Scientific article

Risk of infections in intravascular catheters in situ for more than 10 days : a post hoc analysis of randomized controlled trials

Published inClinical microbiology and infection, vol. 29, no. 9, p. 1200.e1-1200.e5
Publication date2023-09
First online date2023-05-26

Objectives: We aimed to describe the infectious risk during the dwell time for different catheter types. Furthermore, we wanted to identify risk factors for infections from catheters in place for >10 days.

Methods: We performed a post hoc analysis using prospectively collected data from four randomized controlled trials. First, we evaluated the infectious risk after 10 days of analysing the significance of the interaction between dwell time and catheter type in a Cox model. Second, we investigated risk factors for infection in catheters in place for >10 days using multivariable marginal Cox models.

Results: We included 15 036 intravascular catheters from 24 intensive care units. Infections occurred in 46 (0.7%) of 6298 arterial catheters (ACs), 62 (1.0%) of 6036 central venous catheters (CVCs) and 47 (1.7%) of 2702 short-term dialysis catheters (DCs). The interaction between dwell time beyond 10 days and catheter type was significant for CVCs (p 0.008) and DCs (p < 0.001), thus indicating an increased risk of infection after 10 days. The interaction was not significant for ACs (p 0.98). Therefore, we selected 1405 CVCs and 454 DCs in place for >10 days for further analyses. In the multivariable marginal Cox model, we observed an increased hazard ratio (HR) for infection for femoral CVC (HR, 6.33; 95% CI, 1.99-20.09), jugular CVC (HR, 2.82; 95% CI, 1.13-7.07), femoral DC (HR, 4.53; 95% CI, 1.54-13.33) and jugular DC (HR, 4.50; 95% CI, 1.42-14.21) compared with subclavian insertions.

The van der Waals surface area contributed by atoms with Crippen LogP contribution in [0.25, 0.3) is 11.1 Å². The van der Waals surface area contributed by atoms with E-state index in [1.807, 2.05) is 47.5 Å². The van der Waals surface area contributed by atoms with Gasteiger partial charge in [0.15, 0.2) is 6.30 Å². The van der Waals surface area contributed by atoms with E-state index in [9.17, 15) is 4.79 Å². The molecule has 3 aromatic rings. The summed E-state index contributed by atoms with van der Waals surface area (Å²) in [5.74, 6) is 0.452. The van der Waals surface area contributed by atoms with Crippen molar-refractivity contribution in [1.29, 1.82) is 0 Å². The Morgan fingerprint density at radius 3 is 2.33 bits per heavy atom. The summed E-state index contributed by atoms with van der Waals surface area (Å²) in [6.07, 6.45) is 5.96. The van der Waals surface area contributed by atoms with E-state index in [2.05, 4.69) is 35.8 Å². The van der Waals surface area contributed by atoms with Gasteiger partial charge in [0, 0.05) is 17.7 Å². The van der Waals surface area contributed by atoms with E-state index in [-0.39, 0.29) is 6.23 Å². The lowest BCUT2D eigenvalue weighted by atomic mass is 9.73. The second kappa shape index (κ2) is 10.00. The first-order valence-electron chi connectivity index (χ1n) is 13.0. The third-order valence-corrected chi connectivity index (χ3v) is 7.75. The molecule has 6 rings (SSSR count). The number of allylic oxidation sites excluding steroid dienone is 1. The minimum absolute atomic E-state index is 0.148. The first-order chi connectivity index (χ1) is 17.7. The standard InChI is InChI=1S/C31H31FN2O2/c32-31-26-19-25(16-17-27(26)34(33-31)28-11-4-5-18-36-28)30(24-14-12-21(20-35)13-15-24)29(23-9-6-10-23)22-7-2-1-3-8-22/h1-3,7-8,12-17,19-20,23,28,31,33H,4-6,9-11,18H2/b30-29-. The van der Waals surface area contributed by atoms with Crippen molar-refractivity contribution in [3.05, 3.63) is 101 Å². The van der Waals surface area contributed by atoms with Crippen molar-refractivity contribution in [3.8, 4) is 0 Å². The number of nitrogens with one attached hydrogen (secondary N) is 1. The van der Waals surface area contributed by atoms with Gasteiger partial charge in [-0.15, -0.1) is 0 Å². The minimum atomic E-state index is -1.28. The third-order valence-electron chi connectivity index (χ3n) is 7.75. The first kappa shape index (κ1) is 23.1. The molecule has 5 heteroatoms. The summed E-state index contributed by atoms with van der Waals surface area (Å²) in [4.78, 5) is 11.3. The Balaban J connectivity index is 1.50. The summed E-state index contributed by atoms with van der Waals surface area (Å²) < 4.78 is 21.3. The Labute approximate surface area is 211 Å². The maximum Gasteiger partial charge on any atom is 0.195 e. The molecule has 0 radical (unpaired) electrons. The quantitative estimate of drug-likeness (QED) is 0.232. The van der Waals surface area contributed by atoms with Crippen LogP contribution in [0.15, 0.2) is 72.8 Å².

Discussion: We showed that the risk of catheter infection for CVCs and DCs increased 10 days after insertion, thus suggesting routine replacement for nonsubclavian catheters in situ for >10 days.

  • Bloodstream infection
  • Catheter dwell time
  • Catheter infection
  • ICU-acquired
  • Humans
  • Catheter-Related Infections / epidemiology
  • Catheter-Related Infections / etiology
  • Renal Dialysis / adverse effects
  • Randomized Controlled Trials as Topic
  • Central Venous Catheters / adverse effects
  • Risk Factors
  • Catheterization, Central Venous / adverse effects
Citation (ISO format)
BUETTI, Niccolo et al. Risk of infections in intravascular catheters in situ for more than 10 days : a post hoc analysis of randomized controlled trials. In: Clinical microbiology and infection, 2023, vol. 29, n° 9, p. 1200.e1–1200.e5. doi: 10.1016/j.cmi.2023.05.025
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Article (Published version)
ISSN of the journal1198-743X

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